The great rise and great fall of the family offers plenty of drama and intrigue. Companion title to 'Hugh Despenser the Younger' (Pen & Sword, 2018).
The Despensers were a baronial English family who rose to great prominence in the reign of Edward II (1307-27) when Hugh Despenser the Younger became the king's chamberlain, favorite, and perhaps, lover. He and his father Hugh the Elder wielded great influence, and Hugh the Younger's greed and tyranny brought down a king for the first time in English history and almost destroyed his own family.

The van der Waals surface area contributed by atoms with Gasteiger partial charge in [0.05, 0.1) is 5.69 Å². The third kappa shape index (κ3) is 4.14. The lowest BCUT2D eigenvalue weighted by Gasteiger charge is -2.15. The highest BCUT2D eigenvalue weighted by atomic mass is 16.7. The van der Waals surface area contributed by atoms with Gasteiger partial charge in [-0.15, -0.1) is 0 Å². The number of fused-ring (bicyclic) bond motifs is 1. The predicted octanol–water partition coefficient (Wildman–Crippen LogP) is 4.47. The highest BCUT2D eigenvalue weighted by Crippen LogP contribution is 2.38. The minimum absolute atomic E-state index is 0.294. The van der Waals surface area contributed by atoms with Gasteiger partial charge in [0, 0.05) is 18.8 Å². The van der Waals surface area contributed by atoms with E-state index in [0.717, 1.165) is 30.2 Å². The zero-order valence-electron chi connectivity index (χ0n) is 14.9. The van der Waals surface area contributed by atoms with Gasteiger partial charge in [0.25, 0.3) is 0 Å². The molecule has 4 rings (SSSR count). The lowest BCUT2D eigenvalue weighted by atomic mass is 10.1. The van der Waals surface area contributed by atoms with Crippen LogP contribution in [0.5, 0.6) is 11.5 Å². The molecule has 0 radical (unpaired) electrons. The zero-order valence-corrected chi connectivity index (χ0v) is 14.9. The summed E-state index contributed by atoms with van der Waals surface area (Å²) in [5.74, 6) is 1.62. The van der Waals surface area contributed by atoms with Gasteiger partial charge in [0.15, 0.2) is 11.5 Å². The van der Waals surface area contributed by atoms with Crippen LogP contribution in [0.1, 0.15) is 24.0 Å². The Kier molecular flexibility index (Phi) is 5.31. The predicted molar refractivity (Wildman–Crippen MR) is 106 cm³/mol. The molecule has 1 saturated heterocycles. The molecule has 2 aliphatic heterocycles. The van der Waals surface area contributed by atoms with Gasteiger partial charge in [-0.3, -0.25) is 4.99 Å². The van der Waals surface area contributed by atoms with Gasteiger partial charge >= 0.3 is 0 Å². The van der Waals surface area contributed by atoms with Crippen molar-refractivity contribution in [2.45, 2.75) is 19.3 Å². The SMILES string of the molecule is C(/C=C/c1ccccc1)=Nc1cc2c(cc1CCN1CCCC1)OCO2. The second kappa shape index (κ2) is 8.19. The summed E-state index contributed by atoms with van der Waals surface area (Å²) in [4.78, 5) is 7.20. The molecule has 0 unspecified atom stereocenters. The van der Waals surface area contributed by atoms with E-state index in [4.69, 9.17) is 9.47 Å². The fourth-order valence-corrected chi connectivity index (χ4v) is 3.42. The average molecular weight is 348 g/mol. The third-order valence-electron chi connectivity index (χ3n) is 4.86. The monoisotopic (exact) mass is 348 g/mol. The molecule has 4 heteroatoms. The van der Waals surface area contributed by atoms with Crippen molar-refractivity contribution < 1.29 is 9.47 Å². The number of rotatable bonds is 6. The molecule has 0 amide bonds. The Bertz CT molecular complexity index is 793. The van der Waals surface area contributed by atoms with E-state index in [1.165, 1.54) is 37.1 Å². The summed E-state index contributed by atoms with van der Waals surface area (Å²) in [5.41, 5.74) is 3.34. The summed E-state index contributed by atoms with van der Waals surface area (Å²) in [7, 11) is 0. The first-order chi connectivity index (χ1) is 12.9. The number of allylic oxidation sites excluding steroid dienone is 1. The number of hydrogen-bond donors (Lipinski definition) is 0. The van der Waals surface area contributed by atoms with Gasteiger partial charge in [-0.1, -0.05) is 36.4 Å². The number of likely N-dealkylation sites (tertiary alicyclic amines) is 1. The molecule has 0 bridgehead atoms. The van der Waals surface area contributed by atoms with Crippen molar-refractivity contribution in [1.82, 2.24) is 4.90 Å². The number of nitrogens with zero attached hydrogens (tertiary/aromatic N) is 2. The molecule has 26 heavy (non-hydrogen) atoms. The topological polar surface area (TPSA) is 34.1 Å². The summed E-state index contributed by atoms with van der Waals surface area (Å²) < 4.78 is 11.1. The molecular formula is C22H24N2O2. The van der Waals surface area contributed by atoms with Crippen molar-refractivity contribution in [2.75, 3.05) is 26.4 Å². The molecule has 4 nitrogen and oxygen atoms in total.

The Rise and Fall of a Medieval Family tells the story of the ups and downs of this fascinating family from the thirteenth to the fifteenth centuries, when three Despenser lords were beheaded and two fell in battle. We begin with Hugh, Chief Justiciar of England, who died rebelling against King Henry III and his son in 1265, and end with Thomas Despenser, summarily beheaded in 1400 after attempting to free a deposed Richard II, and Thomas's posthumous daughter Isabella, a countess twice over and the grandmother of Richard III's queen.
From the medieval version of Prime Ministers to the (possible) lovers of monarchs, the aristocratic Despenser family wielded great power in medieval England. Drawing on the popular intrigue and infamy of the Despenser clan, Kathryn Warner's book traces the lives of the most notorious, powerful and influential members of this patrician family over a 200 year span.